Before 2000, the issue of whether scholarship football players were employees of universities was an open question, says Inge, an adjunct professor at the University of Richmond who also lectures on sports law in VCU’s sports business master’s program.

That’s the year a Texas Court of Appeals upheld a jury verdict finding that former Texas Christian University player Kent Waldrop was not eligible for workers’ compensation as a result of the paralyzing injury he suffered in a 1974 game.

Now, with the basic assumptions used in that ruling in question, “basically the implications are really, really big,” Inge says.

Noting, as Hodges does, the hours — often far in excess of 40 per week — Northwestern players spend on football, and considering that the sort of compensation they receive in the form of scholarships, Inge says, “really it’s kind of hard to say they’re not [employees].” If you look at the standard test for employees — direction for what to do from the college management, the coach — they get a pretty high degree of [compensation].”

And Inge questions the basis of the Texas court’s decision in the Waldrop case, which relied heavily on the hardly impartial NCAA’s justification for why scholarship players aren’t employees.

“The court basically said, ‘Well, the NCAA says they’re not employees, so they can’t be employees’ — they basically deferred to the NCAA,” he says, which is what makes the Northwestern case so interesting, since that deference seems no longer to hold sway.

“There’s lots of implications, and if [football players at Northwestern] can unionize, then they can unionize in Virginia — it just has a little bit different implication,” says Inge, who also believes the NLRB ruling could affect even public institutions. “It could definitely apply to a public school. If they’re employees of the school, they’d be employees of the school at University of Virginia or at whatever private school. It shouldn’t make a difference if it’s public or private.”

Limited effect?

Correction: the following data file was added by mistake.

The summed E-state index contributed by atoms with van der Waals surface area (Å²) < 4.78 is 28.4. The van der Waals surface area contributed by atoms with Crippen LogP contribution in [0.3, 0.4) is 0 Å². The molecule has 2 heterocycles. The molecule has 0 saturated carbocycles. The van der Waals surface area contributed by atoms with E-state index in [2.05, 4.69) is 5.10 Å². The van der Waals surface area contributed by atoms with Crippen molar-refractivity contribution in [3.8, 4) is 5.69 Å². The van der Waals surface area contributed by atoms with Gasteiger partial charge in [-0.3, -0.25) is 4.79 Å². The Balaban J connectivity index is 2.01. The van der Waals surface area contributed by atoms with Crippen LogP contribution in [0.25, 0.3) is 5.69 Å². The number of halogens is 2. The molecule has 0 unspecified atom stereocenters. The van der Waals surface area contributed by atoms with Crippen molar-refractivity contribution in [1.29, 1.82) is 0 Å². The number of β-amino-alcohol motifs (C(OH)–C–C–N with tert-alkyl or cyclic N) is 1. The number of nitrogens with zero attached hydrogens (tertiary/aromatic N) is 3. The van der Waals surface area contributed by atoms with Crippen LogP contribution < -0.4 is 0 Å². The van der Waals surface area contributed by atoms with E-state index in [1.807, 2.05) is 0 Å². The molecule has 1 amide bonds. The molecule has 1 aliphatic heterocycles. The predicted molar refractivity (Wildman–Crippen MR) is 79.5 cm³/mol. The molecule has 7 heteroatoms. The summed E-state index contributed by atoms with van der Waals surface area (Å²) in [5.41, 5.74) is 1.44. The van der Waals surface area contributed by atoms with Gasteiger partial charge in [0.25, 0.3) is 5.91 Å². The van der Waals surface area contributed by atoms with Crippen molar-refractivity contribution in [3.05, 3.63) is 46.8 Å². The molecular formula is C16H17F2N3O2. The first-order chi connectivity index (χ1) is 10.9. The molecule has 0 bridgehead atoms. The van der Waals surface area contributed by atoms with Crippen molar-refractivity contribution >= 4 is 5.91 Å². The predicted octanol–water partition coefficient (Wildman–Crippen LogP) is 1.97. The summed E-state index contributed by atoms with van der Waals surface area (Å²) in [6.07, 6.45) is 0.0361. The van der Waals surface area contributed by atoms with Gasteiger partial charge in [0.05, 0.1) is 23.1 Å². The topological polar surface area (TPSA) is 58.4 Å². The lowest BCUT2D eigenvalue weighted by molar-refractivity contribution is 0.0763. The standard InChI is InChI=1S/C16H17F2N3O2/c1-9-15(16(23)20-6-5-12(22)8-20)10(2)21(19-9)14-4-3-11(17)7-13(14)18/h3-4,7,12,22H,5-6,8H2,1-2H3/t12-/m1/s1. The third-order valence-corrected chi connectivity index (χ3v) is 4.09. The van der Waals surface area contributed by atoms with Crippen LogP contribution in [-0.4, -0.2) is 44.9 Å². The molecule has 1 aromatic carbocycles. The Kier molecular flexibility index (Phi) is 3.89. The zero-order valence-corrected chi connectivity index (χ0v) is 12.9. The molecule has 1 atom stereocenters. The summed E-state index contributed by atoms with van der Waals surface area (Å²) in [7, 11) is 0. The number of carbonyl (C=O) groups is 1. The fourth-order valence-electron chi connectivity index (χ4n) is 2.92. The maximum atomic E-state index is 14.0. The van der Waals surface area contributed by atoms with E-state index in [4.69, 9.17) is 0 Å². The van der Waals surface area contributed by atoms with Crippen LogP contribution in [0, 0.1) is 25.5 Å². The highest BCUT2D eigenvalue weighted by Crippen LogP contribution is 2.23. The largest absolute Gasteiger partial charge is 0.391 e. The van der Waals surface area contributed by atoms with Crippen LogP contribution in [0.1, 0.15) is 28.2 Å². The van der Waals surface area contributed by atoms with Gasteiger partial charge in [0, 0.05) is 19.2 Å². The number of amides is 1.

On this point, again, legal experts disagree.

George Rutherglen, an employment law expert and professor at the University of Virginia School of Law, suggests the ruling not only won’t affect public schools or Virginia schools, but that its implications for private schools might also be limited once student athletes try to flex whatever newfound bargaining muscle they might gain from a favorable NLRB ruling.

First up is whether the Northwestern players even unionize, as the NLRB ruling says only they may, and no votes have yet been tallied. (The players voted in late April on forming a union, but the results of that election will not be disclosed unless the NLRB sides with the players.)

“I would be surprised ... if the athletes voted to unionize after they realized they were effectively transforming their status from students into employees, but I’m surprised by many things,” Rutherglen says.

But, “suppose I’m wrong, and suppose they have a collective bargaining representative, and then they enter into negotiations with the university,” he says. “The university faces a lot of competition in the Big Ten [Conference], and I believe there is only one other private university in the Big 10 [affiliate member Johns Hopkins University for men’s lacrosse]. Public universities are not subject to the jurisdiction of the NLRB, so that Northwestern’s football team, if unionized, would be competing with [now 13] other nonunion teams in what is a very competitive sport. I don’t think the union can get much in the way of benefits from the university.”

The money factor